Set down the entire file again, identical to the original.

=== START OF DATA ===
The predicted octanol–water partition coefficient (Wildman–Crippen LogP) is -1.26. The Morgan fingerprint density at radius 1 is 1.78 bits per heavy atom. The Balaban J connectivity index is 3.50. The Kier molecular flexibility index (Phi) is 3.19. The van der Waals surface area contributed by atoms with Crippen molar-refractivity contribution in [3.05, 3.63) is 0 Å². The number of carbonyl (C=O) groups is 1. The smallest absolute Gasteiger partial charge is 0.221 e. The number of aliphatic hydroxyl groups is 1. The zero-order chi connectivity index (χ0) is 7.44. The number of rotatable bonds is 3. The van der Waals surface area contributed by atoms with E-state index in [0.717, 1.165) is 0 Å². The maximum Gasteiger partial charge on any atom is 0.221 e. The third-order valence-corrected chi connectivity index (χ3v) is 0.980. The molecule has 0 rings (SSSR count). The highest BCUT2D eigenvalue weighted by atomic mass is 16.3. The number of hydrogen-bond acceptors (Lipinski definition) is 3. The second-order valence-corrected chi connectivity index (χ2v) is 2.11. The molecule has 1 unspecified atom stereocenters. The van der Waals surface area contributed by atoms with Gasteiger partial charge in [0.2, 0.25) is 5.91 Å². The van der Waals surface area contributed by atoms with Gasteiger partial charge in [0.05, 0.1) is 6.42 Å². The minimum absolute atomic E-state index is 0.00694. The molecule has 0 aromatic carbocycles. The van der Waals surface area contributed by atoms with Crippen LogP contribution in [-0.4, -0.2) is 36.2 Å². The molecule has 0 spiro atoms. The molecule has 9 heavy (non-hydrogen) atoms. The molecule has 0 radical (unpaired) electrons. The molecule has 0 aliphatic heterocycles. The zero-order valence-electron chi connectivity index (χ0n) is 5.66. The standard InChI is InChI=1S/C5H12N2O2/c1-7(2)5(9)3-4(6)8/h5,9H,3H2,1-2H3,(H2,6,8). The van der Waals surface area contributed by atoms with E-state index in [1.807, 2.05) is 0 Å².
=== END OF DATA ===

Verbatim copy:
The predicted octanol–water partition coefficient (Wildman–Crippen LogP) is -1.26. The Morgan fingerprint density at radius 1 is 1.78 bits per heavy atom. The Balaban J connectivity index is 3.50. The Kier molecular flexibility index (Phi) is 3.19. The van der Waals surface area contributed by atoms with Crippen molar-refractivity contribution in [3.05, 3.63) is 0 Å². The number of carbonyl (C=O) groups is 1. The smallest absolute Gasteiger partial charge is 0.221 e. The number of aliphatic hydroxyl groups is 1. The zero-order chi connectivity index (χ0) is 7.44. The number of rotatable bonds is 3. The van der Waals surface area contributed by atoms with E-state index in [0.717, 1.165) is 0 Å². The maximum Gasteiger partial charge on any atom is 0.221 e. The third-order valence-corrected chi connectivity index (χ3v) is 0.980. The molecule has 0 rings (SSSR count). The highest BCUT2D eigenvalue weighted by atomic mass is 16.3. The number of hydrogen-bond acceptors (Lipinski definition) is 3. The second-order valence-corrected chi connectivity index (χ2v) is 2.11. The molecule has 1 unspecified atom stereocenters. The van der Waals surface area contributed by atoms with Gasteiger partial charge in [0.2, 0.25) is 5.91 Å². The van der Waals surface area contributed by atoms with Gasteiger partial charge in [0.05, 0.1) is 6.42 Å². The minimum absolute atomic E-state index is 0.00694. The molecule has 0 aromatic carbocycles. The van der Waals surface area contributed by atoms with Crippen LogP contribution in [-0.4, -0.2) is 36.2 Å². The molecule has 0 spiro atoms. The molecule has 9 heavy (non-hydrogen) atoms. The molecule has 0 radical (unpaired) electrons. The molecule has 0 aliphatic heterocycles. The zero-order valence-electron chi connectivity index (χ0n) is 5.66. The standard InChI is InChI=1S/C5H12N2O2/c1-7(2)5(9)3-4(6)8/h5,9H,3H2,1-2H3,(H2,6,8). The van der Waals surface area contributed by atoms with E-state index in [1.807, 2.05) is 0 Å².